Max Planck Institute for Multidisciplinary Science
Trouble in Paradise: Smeary Fréchet Means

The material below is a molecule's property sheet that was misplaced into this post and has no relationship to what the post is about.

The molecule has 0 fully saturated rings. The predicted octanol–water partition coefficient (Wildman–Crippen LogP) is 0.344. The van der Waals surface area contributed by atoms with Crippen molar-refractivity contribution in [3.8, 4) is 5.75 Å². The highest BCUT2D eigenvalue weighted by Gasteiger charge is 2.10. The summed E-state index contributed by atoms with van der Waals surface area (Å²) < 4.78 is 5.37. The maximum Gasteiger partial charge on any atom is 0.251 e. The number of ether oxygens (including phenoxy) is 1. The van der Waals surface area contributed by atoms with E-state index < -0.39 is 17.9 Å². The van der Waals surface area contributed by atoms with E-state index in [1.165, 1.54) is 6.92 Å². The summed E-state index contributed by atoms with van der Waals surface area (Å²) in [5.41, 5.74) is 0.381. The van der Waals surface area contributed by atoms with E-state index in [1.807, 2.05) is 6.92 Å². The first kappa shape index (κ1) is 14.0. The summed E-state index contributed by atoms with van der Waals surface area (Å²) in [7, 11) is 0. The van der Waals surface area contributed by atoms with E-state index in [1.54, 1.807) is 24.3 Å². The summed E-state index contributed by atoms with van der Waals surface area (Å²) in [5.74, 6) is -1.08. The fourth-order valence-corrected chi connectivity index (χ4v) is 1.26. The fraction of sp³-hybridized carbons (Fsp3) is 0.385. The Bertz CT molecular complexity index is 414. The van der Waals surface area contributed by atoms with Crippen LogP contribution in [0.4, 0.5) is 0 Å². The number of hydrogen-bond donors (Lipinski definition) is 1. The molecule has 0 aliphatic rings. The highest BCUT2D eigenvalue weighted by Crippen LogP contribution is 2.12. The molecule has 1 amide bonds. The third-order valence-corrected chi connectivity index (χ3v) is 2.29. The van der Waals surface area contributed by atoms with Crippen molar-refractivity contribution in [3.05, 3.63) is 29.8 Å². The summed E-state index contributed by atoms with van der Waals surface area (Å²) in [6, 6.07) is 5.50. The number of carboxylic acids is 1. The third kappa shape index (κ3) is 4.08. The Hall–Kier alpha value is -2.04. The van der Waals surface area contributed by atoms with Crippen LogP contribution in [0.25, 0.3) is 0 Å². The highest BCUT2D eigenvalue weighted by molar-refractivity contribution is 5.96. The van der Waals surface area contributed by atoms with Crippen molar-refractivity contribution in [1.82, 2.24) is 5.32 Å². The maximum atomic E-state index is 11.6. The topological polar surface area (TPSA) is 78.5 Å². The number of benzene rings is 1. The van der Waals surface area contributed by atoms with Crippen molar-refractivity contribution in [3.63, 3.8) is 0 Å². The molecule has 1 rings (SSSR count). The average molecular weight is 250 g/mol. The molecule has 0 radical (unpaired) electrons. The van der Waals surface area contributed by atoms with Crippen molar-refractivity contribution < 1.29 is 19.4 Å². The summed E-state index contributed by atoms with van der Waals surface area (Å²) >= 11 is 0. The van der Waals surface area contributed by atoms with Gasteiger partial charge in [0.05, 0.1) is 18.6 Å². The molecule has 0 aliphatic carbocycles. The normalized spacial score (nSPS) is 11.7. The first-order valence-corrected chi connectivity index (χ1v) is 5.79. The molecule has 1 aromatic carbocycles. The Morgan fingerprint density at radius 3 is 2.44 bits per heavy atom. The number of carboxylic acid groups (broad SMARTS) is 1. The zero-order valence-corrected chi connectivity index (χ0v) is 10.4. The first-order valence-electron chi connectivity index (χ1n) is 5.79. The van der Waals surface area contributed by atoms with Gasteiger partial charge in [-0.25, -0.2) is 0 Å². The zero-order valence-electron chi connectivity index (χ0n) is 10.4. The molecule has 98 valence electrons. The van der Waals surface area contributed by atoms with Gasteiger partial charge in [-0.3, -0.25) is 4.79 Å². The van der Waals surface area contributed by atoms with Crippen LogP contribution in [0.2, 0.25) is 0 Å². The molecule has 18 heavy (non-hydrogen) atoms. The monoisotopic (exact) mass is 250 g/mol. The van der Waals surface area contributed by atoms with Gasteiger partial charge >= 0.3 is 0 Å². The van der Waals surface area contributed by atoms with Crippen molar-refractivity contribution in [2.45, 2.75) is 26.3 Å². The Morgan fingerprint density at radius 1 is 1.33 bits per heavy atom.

The central limit theorem holds trivially for random variables supported on a bounded set of real numbers. One might thus be lead to expect the same to be true for data on compact spaces like the circle, the sphere, or projective spaces. However, it turns out that the opposite is true and many complications arise. In our grand tour of the arising problems, including smeariness, finite sample smeariness, and non-uniqueness of means, we will identify potential obstacles to statistical inference and hypothesis testing. To alleviate these difficulties, we present tools to identify potentially smeary or non-unique means. As an alternative to the Fréchet mean we introduce diffusion means as location statistics, which are intrinsically defined, easily interpretable and often easily computable. We explain why they are less affected by troubling phenomena like smeariness.